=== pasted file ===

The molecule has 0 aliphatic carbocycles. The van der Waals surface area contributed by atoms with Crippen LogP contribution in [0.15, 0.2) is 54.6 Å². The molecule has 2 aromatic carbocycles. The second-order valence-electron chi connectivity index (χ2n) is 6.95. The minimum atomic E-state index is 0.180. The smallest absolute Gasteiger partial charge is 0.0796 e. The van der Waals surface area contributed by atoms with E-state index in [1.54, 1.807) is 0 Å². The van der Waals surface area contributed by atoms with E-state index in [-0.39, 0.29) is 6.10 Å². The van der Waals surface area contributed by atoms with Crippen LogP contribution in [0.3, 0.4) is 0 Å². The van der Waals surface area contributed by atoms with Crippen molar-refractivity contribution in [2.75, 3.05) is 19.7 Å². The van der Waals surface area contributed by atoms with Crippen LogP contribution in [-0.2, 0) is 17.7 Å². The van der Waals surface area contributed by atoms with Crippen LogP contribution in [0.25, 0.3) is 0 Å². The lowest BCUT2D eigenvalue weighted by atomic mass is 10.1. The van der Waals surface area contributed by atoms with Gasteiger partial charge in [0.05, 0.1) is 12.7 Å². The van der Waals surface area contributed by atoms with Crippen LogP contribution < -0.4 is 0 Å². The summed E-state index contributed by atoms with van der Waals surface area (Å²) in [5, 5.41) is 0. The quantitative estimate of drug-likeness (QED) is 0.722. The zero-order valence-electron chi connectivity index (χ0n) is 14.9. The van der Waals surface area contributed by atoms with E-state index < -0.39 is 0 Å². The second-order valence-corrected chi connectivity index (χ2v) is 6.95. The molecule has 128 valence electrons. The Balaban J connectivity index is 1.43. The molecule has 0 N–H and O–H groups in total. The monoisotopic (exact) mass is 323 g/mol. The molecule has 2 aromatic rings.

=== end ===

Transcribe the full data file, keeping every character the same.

The molecule has 0 aliphatic carbocycles. The van der Waals surface area contributed by atoms with Crippen LogP contribution in [0.15, 0.2) is 54.6 Å². The molecule has 2 aromatic carbocycles. The second-order valence-electron chi connectivity index (χ2n) is 6.95. The minimum atomic E-state index is 0.180. The smallest absolute Gasteiger partial charge is 0.0796 e. The van der Waals surface area contributed by atoms with E-state index in [1.54, 1.807) is 0 Å². The van der Waals surface area contributed by atoms with E-state index in [-0.39, 0.29) is 6.10 Å². The van der Waals surface area contributed by atoms with Crippen LogP contribution in [0.3, 0.4) is 0 Å². The van der Waals surface area contributed by atoms with Crippen molar-refractivity contribution in [2.75, 3.05) is 19.7 Å². The van der Waals surface area contributed by atoms with Crippen LogP contribution in [-0.2, 0) is 17.7 Å². The van der Waals surface area contributed by atoms with Crippen LogP contribution in [0.25, 0.3) is 0 Å². The lowest BCUT2D eigenvalue weighted by atomic mass is 10.1. The van der Waals surface area contributed by atoms with Gasteiger partial charge in [0.05, 0.1) is 12.7 Å². The van der Waals surface area contributed by atoms with Crippen LogP contribution < -0.4 is 0 Å². The summed E-state index contributed by atoms with van der Waals surface area (Å²) in [5, 5.41) is 0. The quantitative estimate of drug-likeness (QED) is 0.722. The zero-order valence-electron chi connectivity index (χ0n) is 14.9. The van der Waals surface area contributed by atoms with E-state index < -0.39 is 0 Å². The second-order valence-corrected chi connectivity index (χ2v) is 6.95. The molecule has 128 valence electrons. The Balaban J connectivity index is 1.43. The molecule has 0 N–H and O–H groups in total. The monoisotopic (exact) mass is 323 g/mol. The molecule has 2 aromatic rings.